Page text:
You always find out interesting things about big cities of the world when you start researching their local histories

 – an everyday house of flats might turn out to have been the site of a criminal investigation or the scene of some powerful human drama. Rombusz Terrasse is just the same: it was once a hotel, a cinema, a brothel and to this day is the staging area of Metro Line 3, while also being the site of an out of use caisson chamber, now a bar. And most importantly: it has been completely renovated, has a lawn of green grass, and functions as a community space as well! The first building that stood at the site was built in 1863 based on architect Károly Hild’s designs, and was later demolished in 1902 to make space for the historic-style Két Korona Szálló (Two Crown Inn). The old city wall used to stand nearby (marked by the routes of trams 47 and 49 today), so Kálvin Square and its vicinity were an ideal place for merchants to stop before entering the city or passing on their wares. Because of huge incoming traffic, various inns and hotels were built here, just like the famed Inn at Ráday Street.

The Two Crown Inn got its name due to the fact that a night spent there cost two crowns.

It wasn’t exactly a Grand Hotel Budapest – for example according to rumours prostitutes were regular guests there. Between 1911 and 1918 the inn had a cinema on its ground floor which went by the name of Kedélyes Mozgó (Jovial Movies), much to the delight of the inn’s patrons. World War II meant the end of the inn, as it was hit multiple times during the bombing of Budapest. An interesting tidbit: when demolishing the remnants of the building, one of the workers fell into a cell that was sealed up many years before – and found various skeletons there. This of course started other rumours, one in particular about how the wealthier patrons of the Two Crown Inn never had a chance to leave and return to their families... A more realistic explanation for the the cell is that two hundred years prior Kálvin and Fővám Squares were used as cemeteries by the Turks occupying Pest and Buda.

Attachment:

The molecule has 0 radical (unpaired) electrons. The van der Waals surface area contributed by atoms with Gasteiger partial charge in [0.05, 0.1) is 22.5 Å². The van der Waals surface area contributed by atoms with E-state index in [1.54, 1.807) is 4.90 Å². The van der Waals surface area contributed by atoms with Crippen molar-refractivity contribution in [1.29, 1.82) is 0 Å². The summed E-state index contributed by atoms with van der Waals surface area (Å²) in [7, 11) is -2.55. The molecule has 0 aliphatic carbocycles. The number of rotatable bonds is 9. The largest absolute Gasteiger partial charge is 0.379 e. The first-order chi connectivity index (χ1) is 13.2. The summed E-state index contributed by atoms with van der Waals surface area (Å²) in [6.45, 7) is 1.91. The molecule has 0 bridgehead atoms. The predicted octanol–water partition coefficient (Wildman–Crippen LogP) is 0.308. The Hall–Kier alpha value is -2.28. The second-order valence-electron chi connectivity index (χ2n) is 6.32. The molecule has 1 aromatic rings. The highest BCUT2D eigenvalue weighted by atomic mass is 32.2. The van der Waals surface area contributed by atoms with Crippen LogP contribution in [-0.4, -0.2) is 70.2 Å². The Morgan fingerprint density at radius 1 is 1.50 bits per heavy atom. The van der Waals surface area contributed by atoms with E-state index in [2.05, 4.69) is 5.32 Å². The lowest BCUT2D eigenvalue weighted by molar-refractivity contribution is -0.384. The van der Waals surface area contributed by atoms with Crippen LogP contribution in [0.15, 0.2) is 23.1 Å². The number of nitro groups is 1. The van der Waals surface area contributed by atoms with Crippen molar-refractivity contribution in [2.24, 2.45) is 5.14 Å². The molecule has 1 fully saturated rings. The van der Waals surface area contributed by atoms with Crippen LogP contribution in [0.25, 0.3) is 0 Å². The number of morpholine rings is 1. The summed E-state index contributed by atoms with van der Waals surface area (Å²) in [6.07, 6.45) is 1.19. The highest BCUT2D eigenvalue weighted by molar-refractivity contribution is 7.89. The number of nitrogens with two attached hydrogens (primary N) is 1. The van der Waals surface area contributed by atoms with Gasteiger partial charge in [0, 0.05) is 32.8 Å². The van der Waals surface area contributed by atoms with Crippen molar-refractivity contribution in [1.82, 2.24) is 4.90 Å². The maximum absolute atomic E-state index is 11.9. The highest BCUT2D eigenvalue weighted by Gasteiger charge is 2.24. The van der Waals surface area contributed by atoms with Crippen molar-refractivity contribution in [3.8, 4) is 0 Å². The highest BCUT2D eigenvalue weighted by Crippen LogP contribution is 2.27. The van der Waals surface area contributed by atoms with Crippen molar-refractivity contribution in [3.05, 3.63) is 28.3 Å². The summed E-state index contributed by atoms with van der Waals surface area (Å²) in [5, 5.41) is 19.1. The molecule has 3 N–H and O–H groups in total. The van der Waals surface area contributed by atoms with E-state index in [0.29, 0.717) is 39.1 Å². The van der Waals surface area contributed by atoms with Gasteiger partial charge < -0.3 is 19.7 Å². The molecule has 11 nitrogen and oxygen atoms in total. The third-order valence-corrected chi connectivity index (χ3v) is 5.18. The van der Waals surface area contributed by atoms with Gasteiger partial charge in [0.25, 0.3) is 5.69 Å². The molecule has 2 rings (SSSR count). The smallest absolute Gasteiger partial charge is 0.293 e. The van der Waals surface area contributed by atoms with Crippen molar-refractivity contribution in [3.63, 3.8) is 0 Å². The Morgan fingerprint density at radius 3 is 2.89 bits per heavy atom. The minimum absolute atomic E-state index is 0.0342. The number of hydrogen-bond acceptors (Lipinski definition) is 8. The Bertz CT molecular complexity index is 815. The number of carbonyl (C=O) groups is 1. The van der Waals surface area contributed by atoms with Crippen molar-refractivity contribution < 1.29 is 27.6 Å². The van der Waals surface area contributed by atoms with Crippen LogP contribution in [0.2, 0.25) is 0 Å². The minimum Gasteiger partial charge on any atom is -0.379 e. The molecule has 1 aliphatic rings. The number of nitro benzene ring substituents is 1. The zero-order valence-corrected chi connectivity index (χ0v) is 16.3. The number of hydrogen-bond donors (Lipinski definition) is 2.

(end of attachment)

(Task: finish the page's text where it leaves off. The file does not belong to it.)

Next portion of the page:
The plot of land was left empty and gained a new function only in the 1950s, when the construction of Metro Lines 2 and 3 commenced.

Due to its location, the plot at Ráday Street 10-12 was designated as one of the construction sites of the M3 Metro Line. The underground construction of the line was only started in the 1970s, but various service tunnels had to be built beforehand. Workers used these tunnels to get the various parts of the machinery needed for digging underground, along with all the necessary tools and manpower. The average pace of tunneling was about 3 metres per day – this is a slow going and complicated process, which is why metro construction is so expensive.
The first section of the North-South (M3) Metro line was finished on the 31st of December, 1976, with the second section being completed in 1981. In 1981 the line went from Kőbánya-Kispest to Élmunkás Square (today: Lehel Square), and was later extended to Árpád Bridge, still later until Újpest-Központ. Though transportation above ground may slow down to an average of 8-9 km/h, the metro can keep a speed of about 50 km/h to this day.
Memories of the historical metro line construction are preserved in the garden of Rombusz Terrasse in the form of barrack-style buildings and various outdated signs (ie. Metro KÉV – Central Construction Company) you can find there. The plot also has two service tunnels, one 5.3 metres, the other 3.5 metres in diameter. You can see these as two green mounds in the garden – the larger one my still be used during the future construction of Metro Line 5, while the smaller one is part of the ventilation system of Metro 3. One of the barracks also has a very special chamber in it: the caisson chamber once used during metro line construction. To protect workers against groundwater, underground building sites were highly pressurized – when workers came to the surface, they had to be slowly „brought out” of high-pressure back to ground level air-pressure. Caisson sickness may be familiar from movies in which people have to be brought to the surface from deep underwater, carefully and slowly, to prevent health damage from the difference in air-pressure. Due to this danger the metro line workers had to wait between 10 and 30 minutes in the chamber after coming back above ground.

Today the caisson bar of Rombusz retains most of its original form, is decorated in red, and awaits new visitors.

 It may not save lives today, but you can now order a beer at the bar inside – and a good beer is always good for the soul!
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